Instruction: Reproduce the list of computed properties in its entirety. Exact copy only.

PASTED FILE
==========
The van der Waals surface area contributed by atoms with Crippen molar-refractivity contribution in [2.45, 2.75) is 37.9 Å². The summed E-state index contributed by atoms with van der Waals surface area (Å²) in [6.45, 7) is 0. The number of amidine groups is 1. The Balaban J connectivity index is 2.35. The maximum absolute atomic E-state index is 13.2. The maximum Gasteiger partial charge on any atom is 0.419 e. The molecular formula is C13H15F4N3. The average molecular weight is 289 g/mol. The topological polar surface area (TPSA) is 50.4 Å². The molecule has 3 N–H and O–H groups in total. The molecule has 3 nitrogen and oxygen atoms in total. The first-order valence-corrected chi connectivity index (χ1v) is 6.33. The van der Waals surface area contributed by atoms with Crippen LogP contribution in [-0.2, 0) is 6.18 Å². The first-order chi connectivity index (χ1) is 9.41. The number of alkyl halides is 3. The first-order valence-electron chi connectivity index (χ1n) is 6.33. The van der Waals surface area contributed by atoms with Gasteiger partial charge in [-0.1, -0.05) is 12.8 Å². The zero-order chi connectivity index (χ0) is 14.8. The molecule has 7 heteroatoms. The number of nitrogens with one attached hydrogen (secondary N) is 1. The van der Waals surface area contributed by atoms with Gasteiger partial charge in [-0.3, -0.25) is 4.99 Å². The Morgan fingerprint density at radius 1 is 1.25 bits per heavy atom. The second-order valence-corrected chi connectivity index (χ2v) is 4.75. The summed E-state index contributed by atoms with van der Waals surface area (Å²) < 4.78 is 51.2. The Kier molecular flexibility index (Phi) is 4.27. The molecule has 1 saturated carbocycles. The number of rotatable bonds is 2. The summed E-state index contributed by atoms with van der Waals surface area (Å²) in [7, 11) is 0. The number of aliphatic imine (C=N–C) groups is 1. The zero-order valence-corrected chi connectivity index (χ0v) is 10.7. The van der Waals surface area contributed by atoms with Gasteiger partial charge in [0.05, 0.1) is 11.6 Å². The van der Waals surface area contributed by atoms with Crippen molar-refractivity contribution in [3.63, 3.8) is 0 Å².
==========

The van der Waals surface area contributed by atoms with Crippen molar-refractivity contribution in [2.45, 2.75) is 37.9 Å². The summed E-state index contributed by atoms with van der Waals surface area (Å²) in [6.45, 7) is 0. The number of amidine groups is 1. The Balaban J connectivity index is 2.35. The maximum absolute atomic E-state index is 13.2. The maximum Gasteiger partial charge on any atom is 0.419 e. The molecular formula is C13H15F4N3. The average molecular weight is 289 g/mol. The topological polar surface area (TPSA) is 50.4 Å². The molecule has 3 N–H and O–H groups in total. The molecule has 3 nitrogen and oxygen atoms in total. The first-order valence-corrected chi connectivity index (χ1v) is 6.33. The van der Waals surface area contributed by atoms with Crippen LogP contribution in [-0.2, 0) is 6.18 Å². The first-order chi connectivity index (χ1) is 9.41. The number of alkyl halides is 3. The first-order valence-electron chi connectivity index (χ1n) is 6.33. The van der Waals surface area contributed by atoms with Gasteiger partial charge in [-0.1, -0.05) is 12.8 Å². The zero-order chi connectivity index (χ0) is 14.8. The molecule has 7 heteroatoms. The number of nitrogens with one attached hydrogen (secondary N) is 1. The van der Waals surface area contributed by atoms with Gasteiger partial charge in [-0.3, -0.25) is 4.99 Å². The Morgan fingerprint density at radius 1 is 1.25 bits per heavy atom. The second-order valence-corrected chi connectivity index (χ2v) is 4.75. The summed E-state index contributed by atoms with van der Waals surface area (Å²) < 4.78 is 51.2. The Kier molecular flexibility index (Phi) is 4.27. The molecule has 1 saturated carbocycles. The number of rotatable bonds is 2. The summed E-state index contributed by atoms with van der Waals surface area (Å²) in [7, 11) is 0. The number of aliphatic imine (C=N–C) groups is 1. The zero-order valence-corrected chi connectivity index (χ0v) is 10.7. The van der Waals surface area contributed by atoms with Gasteiger partial charge in [0.05, 0.1) is 11.6 Å². The van der Waals surface area contributed by atoms with Crippen molar-refractivity contribution in [3.63, 3.8) is 0 Å².